The story appears on

Page B4

November 26, 2010

GET this page in PDF

Free for subscribers

View shopping cart

Related News

Home » Feature

Cost of living hikes spur outpouring of street vendors

SONGJIANG University Town, a student suburb on the fringes of Shanghai, is known as a good place to find bargains.

Yet even here, the rising cost of living is biting. That's spawned a big increase in the number of street vendors pitching prices much lower than in supermarkets and small stores.

The vendors typically hit the streets after 5pm, when sunlight is fading and the area's urban monitors are off work and hurrying home.

The stalls occupy the whole of Wenhui Street where thousands of university students live. The vendors sell a wide variety of goods: fruit, fake UGG shoes, pajamas, silk stockings and handicrafts.

A pair of silk stockings there costs about 5 yuan (73 US cents), while pajamas fetch about 25 yuan and a pair of shoes will set you back 30 to 50 yuan.

Prices for the same goods at nearby stores would be between 20 percent and 40 percent higher because retailers have to pay rent and vendors don't.

The vending stalls are popular, especially among female students who often swarm to the streets with friends after school, making the sidewalks almost impassable.

Many of the stall vendors come from Hangzhou in Zhejiang Province and towns in Jiangsu Province outside Shanghai. They bring cheaper goods from those outlying areas.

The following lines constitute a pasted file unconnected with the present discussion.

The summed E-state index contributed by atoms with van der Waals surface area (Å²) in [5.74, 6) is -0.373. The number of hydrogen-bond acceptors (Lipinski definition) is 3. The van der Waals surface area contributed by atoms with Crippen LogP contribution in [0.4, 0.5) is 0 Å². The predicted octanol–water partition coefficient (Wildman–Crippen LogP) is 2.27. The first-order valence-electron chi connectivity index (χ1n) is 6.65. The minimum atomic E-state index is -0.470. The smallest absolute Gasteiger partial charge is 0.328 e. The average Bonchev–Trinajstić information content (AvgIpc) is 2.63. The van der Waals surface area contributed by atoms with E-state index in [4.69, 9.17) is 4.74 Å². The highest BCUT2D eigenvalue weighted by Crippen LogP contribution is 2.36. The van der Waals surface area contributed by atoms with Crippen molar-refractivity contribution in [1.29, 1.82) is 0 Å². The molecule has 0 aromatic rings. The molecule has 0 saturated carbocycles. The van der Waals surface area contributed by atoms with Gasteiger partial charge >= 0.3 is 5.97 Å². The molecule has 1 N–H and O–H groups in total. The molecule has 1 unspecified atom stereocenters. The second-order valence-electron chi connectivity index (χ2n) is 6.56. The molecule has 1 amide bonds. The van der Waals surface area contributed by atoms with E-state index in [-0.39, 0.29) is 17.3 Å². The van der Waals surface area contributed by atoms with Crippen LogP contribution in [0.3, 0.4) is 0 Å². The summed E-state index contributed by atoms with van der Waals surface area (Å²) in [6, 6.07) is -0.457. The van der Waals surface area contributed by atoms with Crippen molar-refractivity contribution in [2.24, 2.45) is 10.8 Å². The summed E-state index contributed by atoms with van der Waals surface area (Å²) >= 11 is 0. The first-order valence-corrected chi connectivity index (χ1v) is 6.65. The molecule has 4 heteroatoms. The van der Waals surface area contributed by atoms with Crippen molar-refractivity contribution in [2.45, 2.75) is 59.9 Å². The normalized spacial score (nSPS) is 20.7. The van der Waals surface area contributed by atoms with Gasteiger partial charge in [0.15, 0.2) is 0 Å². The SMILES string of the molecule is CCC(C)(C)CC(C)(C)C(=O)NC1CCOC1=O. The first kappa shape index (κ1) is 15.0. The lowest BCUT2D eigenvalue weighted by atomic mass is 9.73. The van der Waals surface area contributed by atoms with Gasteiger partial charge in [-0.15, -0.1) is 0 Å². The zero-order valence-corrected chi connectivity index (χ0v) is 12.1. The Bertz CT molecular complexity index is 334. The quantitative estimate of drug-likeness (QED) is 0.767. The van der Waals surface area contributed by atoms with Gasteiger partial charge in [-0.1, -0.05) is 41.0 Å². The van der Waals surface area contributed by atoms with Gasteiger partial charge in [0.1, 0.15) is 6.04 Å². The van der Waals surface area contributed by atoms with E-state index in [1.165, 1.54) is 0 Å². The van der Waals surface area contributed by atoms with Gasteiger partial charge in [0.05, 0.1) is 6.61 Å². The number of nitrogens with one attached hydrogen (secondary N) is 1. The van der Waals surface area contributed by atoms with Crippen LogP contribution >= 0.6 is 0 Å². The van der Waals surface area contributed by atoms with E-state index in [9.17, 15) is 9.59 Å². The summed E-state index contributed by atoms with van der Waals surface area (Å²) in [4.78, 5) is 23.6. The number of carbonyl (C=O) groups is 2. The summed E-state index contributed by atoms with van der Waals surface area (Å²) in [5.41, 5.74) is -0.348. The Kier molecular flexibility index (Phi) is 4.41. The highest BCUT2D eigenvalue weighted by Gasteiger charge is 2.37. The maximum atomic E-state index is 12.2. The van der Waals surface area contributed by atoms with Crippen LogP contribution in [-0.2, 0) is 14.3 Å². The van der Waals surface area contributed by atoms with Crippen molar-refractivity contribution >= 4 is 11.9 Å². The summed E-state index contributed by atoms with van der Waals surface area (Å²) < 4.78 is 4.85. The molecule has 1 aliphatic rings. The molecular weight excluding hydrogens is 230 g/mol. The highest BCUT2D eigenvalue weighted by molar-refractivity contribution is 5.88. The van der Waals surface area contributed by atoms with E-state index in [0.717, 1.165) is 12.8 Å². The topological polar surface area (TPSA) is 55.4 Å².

Some of the vendors are even college students trying to make some extra money to make ends meet.

"I'm not expecting to get rich via this small business," said one female student selling silk stockings. "I only want to earn some pocket money."

Another vendor selling hand-made pottery mobile phone accessories told Shanghai Daily that making money was secondary to his goal of demonstrating his skills and proving that he could make a living with his hands.

The mobile phone accessories, created in various colorful cartoon images, cost 5 yuan each and attract a lot of female students because they aren't available in regular stores.

There are problems, of course, buying from vendors. No receipts are given and buyers have no recourse if the goods they buy turn out to be shoddy.

Yang Xiaoxiao, a graduate student of Shanghai International Studies University, told Shanghai Daily that she once bought a packet of apples from one of the stalls at 6 yuan per kilogram ? 4 yuan cheaper than in fruit shops.

But when she got back to her dormitory, she found the apples rotted in just a day. She suspected the stall vendor was selling apples that had been previously frozen for a long time.

"When I went back to the vendor to demand my money back, he denied ever selling them to me," said Yang.


Copyright © 1999- Shanghai Daily. All rights reserved.Preferably viewed with Internet Explorer 8 or newer browsers.

沪公网安备 31010602000204号

Email this to your friend